Here is where this day’s prayer practice became quite extraordinary. We are fortunate to be able to walk to this sweet outdoor school, but every step away from home towards this new experience was causing my son anxiety and tears. Our route leads us through a wondrous three city-block sidewalk that has mature chestnut and maple trees planted on either side of the path that creates a wooded passage; we have since named it the Tree Tunnel. While walking along this way, a squirrel appeared before us on the sidewalk. While that is not uncommon, we did expect the normal behavior of it scampering up a tree as we drew closer. However, this squirrel did not. Instead, it carefully and slowly approached myself and Cannon who was seated in his stroller. With a steady gaze directed at Cannon, the squirrel continued straight up to him and gently put his paw upon my son’s foot. The silence that surrounded these two beings was sacred, a holy moment marked by their communion. This is interbeing, what Buddhist monk Thich Nhat Hanh talks about as that recognition of the connectedness of all life, a way of being that must be reclaimed and protected now more than ever. This is Caim.

After a full minute’s pause, the squirrel scampered away, and Cannon turned to me with a rapturous face, exclaiming his empowered readiness to go on to school where the squirrel would be to watch over him, protecting him until my return.

Every day thereafter this week, that squirrel has been awaiting Cannon in the Tree Tunnel and the same ritual ensues. Squirrel appears before Cannon and as we slow to a stop, it approaches him and places his paw upon his leg. Cannon quietly receives this blessing from the wild, a lesson he is too young to have yet unlearned. He inherently knows that nature is not something from which we need protection against, but a relationship in which to be cherished and engaged, a relationship that is within our sacred circle.

 

Rewilding Practice

Find a place outside where you can practice in the embodied form of the Caim. Back yards, front gardens, public parks, and even sidewalks will do!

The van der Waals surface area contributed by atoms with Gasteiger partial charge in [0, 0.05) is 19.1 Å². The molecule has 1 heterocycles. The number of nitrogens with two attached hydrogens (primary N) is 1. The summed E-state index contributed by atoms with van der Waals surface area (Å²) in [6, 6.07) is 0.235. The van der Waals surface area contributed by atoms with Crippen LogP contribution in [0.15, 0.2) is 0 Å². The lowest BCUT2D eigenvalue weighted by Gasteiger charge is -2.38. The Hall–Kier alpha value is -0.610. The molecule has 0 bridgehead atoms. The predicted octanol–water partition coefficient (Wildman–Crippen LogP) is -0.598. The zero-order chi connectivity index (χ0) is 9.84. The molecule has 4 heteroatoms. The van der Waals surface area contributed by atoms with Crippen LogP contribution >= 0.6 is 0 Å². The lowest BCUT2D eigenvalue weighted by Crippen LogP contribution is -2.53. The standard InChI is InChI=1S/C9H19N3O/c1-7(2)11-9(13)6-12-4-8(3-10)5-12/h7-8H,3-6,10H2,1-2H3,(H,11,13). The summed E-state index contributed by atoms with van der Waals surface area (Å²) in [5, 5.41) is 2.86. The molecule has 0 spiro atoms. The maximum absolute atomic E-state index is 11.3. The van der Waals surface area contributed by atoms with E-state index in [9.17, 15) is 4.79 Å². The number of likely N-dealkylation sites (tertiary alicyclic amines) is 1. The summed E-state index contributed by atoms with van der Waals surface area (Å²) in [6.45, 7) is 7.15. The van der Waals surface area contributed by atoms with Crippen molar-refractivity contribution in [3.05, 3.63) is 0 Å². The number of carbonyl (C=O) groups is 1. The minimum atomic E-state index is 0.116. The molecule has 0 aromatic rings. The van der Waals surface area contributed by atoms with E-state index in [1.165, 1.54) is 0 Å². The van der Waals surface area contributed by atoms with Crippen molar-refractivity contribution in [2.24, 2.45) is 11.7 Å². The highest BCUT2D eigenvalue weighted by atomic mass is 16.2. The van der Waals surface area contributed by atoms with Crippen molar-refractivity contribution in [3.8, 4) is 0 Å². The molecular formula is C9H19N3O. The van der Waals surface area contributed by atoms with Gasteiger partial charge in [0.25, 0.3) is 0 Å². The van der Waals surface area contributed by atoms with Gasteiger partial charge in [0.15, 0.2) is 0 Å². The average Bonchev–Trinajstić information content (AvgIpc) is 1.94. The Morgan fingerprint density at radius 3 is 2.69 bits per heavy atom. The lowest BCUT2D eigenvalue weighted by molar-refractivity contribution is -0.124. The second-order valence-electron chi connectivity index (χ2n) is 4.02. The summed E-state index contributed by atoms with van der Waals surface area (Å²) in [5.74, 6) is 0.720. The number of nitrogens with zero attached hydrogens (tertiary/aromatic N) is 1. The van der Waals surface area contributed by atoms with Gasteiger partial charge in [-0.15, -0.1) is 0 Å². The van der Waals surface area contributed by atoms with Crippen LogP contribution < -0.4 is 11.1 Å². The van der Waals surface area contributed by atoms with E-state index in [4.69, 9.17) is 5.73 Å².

Center yourself by taking several deep breaths, tuning in to the sounds of the natural world all around you. You will likely hear human-made sounds too. Don’t ignore the anthrophony. Instead, receive these sounds as an invitation to include them in your Caim too.

When you feel ready, position your body facing north. Breath deeply and feel the air within and around you. Stretch out your arm in front of you with your pointer finger extended and pointed to draw a metaphorical, expansive circle that includes the natural world. Slowly turn your body in a clock-wise rotation–going from the cardinal direction north, to east, to south, to west and back again to facing north while saying this simple encircling prayer, adapted to include the greater community of things with whom we live:

  • North, “Circle us Spirit, Keep protection near, And danger afar.”
  • East, “Circle us Spirit, Keep light near, And darkness afar.”
  • South, “Circle us Spirit, Keep peace within, Keep evil out.”
  • West, “Circle us Spirit, Keep hope within, Keep doubt without.”
  • Back at the North can finish your prayers with:
    May you be a bright flame before us,
    May you be a guiding star above us,
    May you be a smooth path below us,
    And a loving Guide behind us,
    Today, tonight, and forever.

Amen.